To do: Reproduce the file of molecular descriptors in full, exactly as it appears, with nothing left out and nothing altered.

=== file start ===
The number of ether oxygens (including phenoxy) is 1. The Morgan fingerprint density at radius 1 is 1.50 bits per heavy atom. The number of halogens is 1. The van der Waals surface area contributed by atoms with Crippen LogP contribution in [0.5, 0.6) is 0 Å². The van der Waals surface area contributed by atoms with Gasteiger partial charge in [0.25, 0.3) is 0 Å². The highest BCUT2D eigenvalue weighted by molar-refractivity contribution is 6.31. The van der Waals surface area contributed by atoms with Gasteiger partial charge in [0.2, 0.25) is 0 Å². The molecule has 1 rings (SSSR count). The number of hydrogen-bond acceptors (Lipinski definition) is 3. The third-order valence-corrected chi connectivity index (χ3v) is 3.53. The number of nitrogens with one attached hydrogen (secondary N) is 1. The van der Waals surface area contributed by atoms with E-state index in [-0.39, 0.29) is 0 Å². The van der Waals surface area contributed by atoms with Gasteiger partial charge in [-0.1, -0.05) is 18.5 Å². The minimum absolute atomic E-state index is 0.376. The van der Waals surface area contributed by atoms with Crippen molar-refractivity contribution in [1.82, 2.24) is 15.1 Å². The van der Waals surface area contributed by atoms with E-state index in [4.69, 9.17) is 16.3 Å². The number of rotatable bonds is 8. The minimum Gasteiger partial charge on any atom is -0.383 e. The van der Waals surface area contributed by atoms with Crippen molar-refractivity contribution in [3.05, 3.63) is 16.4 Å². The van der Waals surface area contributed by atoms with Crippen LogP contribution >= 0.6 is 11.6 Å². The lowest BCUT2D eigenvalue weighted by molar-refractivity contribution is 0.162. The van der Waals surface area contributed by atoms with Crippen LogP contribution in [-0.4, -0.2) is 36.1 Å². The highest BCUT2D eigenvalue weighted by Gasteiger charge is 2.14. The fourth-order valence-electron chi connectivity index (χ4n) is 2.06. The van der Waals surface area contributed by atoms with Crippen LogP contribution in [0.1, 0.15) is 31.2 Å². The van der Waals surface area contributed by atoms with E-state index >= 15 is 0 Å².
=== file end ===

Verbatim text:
The number of ether oxygens (including phenoxy) is 1. The Morgan fingerprint density at radius 1 is 1.50 bits per heavy atom. The number of halogens is 1. The van der Waals surface area contributed by atoms with Crippen LogP contribution in [0.5, 0.6) is 0 Å². The van der Waals surface area contributed by atoms with Gasteiger partial charge in [0.25, 0.3) is 0 Å². The highest BCUT2D eigenvalue weighted by molar-refractivity contribution is 6.31. The van der Waals surface area contributed by atoms with Gasteiger partial charge in [0.2, 0.25) is 0 Å². The molecule has 1 rings (SSSR count). The number of hydrogen-bond acceptors (Lipinski definition) is 3. The third-order valence-corrected chi connectivity index (χ3v) is 3.53. The number of nitrogens with one attached hydrogen (secondary N) is 1. The van der Waals surface area contributed by atoms with E-state index in [-0.39, 0.29) is 0 Å². The van der Waals surface area contributed by atoms with Gasteiger partial charge in [-0.1, -0.05) is 18.5 Å². The minimum absolute atomic E-state index is 0.376. The van der Waals surface area contributed by atoms with Crippen molar-refractivity contribution in [1.82, 2.24) is 15.1 Å². The van der Waals surface area contributed by atoms with E-state index in [4.69, 9.17) is 16.3 Å². The number of rotatable bonds is 8. The minimum Gasteiger partial charge on any atom is -0.383 e. The van der Waals surface area contributed by atoms with Crippen molar-refractivity contribution in [3.05, 3.63) is 16.4 Å². The van der Waals surface area contributed by atoms with Crippen LogP contribution >= 0.6 is 11.6 Å². The lowest BCUT2D eigenvalue weighted by molar-refractivity contribution is 0.162. The van der Waals surface area contributed by atoms with Crippen LogP contribution in [-0.4, -0.2) is 36.1 Å². The highest BCUT2D eigenvalue weighted by Gasteiger charge is 2.14. The fourth-order valence-electron chi connectivity index (χ4n) is 2.06. The van der Waals surface area contributed by atoms with Crippen LogP contribution in [0.1, 0.15) is 31.2 Å². The van der Waals surface area contributed by atoms with E-state index >= 15 is 0 Å².